Minister without Portfolio in the Ministry of National Security, Senator the Hon. Matthew Samuda, is confident that approved amendments to the anti-gang legislation will see a sizeable increase in the rate of convictions.
He notes that the changes being made through the Criminal Justice (Suppression of Criminal Organizations) (Amendment) Act, 2021, commonly called the anti-gang legislation, is being done to ensure that the Bill is “fit for purpose and that we move from two convictions to 20, to 30, to 40, to the point where we can start to disrupt gangs and disrupt criminal organisations in our country.”
Mr. Samuda, who was closing the debate on the Bill at the sitting of the Senate on Friday (June 18), said work to improve the legislation has been a long process, which has benefitted from advice from the Office of the Director of Public Prosecutions (DPP), the police, and the recommendations of the Joint Select Committee (JSC).
The Bill was passed by the Senate.
“This is the culmination of a phase of over 10 years of policy and legislative work that has spanned both sides of the aisle, and both parties when in power have seen the importance of this legislation,” he said.
Mr. Samuda said it is imperative that regular reviews are conducted on this legislation, “so that we can ensure that the legislation evolves and changes, and gives the security forces the tools they need for an ever evolving crime situation.”
The principal legislation, at Section 21, stipulates that the Act shall be reviewed by a JSC no later than three years after the date of its commencement.
The principal legislation is being amended to reflect the recommendations of the JSC and to further strengthen it.
Mr. Samuda pointed out that the legislation is “not a silver bullet,” and is part of a suite of measures to address crime, noting that it is not the position of the Government that any one piece of legislation or one action can curtail criminality.
He said the anti-gang legislation will work in conjunction with other pieces of legislation, adding that this legislative agenda include amendments to be made to the Firearms Act; amendments to the Corrections Act; work being done to create an offenders management policy; and the final regulations that will complete the process of making the Major Organised Crime and Anti-Corruption Agency( MOCA) a truly independent organisation.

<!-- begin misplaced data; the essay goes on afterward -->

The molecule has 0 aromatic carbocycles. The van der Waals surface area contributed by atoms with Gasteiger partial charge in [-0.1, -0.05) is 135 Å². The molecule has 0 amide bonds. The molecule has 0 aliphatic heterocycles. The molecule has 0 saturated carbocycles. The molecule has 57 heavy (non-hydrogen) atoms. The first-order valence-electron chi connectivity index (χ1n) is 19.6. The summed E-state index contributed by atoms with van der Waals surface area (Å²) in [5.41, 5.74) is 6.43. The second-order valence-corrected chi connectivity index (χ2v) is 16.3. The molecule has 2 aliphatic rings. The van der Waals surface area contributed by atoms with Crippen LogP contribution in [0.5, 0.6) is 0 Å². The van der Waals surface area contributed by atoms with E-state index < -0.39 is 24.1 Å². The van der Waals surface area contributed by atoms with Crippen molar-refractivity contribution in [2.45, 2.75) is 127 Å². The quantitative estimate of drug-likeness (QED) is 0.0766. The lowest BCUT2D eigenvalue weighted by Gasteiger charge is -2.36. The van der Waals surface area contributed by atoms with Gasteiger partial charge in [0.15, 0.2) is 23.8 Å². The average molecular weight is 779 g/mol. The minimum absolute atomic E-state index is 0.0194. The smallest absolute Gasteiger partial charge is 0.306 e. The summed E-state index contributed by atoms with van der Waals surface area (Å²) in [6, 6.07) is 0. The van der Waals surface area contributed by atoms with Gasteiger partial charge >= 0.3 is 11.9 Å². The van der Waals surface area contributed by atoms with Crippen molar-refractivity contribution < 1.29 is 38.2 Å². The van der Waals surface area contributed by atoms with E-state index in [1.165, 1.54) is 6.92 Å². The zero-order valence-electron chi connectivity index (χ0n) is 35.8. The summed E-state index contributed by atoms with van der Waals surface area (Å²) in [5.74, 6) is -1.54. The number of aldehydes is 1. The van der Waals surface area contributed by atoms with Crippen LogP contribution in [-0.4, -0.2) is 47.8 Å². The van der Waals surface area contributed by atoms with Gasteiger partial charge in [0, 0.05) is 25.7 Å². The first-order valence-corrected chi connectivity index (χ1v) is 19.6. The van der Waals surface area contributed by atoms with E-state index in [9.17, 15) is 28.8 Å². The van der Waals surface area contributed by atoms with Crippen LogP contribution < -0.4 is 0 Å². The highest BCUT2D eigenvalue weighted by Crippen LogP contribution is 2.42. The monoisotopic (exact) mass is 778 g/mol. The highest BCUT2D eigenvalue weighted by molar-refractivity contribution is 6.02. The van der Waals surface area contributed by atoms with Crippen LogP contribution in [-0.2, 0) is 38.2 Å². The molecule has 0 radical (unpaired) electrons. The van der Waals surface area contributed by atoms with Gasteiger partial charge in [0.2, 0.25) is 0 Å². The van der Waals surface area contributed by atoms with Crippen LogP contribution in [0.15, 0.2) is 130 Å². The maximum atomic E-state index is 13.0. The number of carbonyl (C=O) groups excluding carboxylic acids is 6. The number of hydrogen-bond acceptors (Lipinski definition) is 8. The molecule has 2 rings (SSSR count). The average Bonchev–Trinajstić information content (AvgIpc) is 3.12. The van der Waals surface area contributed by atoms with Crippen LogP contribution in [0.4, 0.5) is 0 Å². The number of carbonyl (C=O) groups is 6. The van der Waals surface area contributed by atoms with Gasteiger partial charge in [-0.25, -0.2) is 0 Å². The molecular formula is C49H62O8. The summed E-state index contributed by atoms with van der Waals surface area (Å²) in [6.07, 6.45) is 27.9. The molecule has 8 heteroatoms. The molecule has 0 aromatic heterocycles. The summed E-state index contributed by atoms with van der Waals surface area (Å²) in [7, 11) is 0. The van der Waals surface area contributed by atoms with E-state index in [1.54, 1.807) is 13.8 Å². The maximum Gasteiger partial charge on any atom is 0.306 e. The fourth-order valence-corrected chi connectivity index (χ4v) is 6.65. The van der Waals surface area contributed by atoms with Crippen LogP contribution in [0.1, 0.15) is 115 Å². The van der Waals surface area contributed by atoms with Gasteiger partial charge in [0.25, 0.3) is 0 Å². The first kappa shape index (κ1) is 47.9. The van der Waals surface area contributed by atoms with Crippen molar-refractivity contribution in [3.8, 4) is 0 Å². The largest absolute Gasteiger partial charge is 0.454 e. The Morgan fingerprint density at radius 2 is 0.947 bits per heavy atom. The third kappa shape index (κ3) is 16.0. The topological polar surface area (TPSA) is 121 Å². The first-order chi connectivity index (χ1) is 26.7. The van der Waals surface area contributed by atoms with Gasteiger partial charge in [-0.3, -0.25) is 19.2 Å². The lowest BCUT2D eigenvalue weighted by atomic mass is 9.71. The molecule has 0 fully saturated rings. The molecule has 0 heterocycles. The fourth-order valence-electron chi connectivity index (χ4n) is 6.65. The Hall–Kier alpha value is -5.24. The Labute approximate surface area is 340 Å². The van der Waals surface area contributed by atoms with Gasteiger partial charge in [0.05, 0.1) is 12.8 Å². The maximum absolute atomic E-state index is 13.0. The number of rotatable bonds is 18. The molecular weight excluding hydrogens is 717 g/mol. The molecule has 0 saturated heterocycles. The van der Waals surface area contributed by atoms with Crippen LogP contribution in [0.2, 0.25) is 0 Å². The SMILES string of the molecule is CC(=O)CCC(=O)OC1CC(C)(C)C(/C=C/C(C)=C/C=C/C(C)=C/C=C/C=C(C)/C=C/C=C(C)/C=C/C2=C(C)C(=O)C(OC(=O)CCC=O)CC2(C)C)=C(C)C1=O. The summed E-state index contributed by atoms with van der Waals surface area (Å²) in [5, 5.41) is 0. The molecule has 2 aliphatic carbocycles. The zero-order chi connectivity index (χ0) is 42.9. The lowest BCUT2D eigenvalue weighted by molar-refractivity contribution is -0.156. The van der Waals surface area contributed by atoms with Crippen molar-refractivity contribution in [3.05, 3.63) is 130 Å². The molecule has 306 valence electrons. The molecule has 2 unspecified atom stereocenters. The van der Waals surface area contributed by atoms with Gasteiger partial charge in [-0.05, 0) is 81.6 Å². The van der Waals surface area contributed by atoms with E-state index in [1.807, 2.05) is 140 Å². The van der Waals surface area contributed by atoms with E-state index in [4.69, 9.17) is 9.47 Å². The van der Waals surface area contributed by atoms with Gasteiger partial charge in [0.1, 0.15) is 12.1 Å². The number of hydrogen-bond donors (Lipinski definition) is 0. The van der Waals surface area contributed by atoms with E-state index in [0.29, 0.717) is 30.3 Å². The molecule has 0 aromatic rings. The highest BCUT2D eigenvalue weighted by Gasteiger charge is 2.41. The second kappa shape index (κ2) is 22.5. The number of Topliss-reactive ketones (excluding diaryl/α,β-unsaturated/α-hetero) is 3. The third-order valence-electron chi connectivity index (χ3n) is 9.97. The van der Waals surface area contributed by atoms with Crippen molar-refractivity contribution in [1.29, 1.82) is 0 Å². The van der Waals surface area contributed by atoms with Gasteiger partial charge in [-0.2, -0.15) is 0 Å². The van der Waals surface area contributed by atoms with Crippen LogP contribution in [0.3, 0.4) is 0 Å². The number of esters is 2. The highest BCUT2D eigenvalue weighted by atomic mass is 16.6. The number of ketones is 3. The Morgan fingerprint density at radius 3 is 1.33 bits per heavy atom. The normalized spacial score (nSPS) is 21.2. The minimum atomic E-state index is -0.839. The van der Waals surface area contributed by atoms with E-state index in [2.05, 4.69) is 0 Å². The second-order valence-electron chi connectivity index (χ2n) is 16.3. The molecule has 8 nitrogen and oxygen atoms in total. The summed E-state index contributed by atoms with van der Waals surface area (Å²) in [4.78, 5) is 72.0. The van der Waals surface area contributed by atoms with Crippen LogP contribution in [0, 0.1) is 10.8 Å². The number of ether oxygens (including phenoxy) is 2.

Further highlighting the need for amendments to the anti-gang legislation, Mr. Samuda said that the Jamaica Constabulary Force (JCF) has stated that gangs are the greatest threat to Jamaica, noting that “at minimum, 60 per cent of the murders in Jamaica are committed by gangs, or ordered by gangs or come from some of the operations of gangs.”
Statistics from the JCF reveal that there are 379 gangs in Jamaica, with 262 considered active.
Amendments to the anti-gang legislation specify additional offences for activities in which criminal organisations are engaged; increase the number of offences under the Act; expand the list of aggravating factors to be considered when sentencing an individual convicted of certain offences under the Act; and improve the trial procedure in order to protect the identity of witnesses and for connected matters.
The Criminal Justice (Suppression of Criminal Organizations) Act, was first passed in 2014. It is so called, because the Act was tailored to undermine criminal organisations by criminalising the participation in, and promotion of the activities carried out by such organisations.
The report of the JSC to review the Criminal Justice (Suppression of Criminal Organizations) Act, 2014 was adopted in the House of Representatives in May, 2020.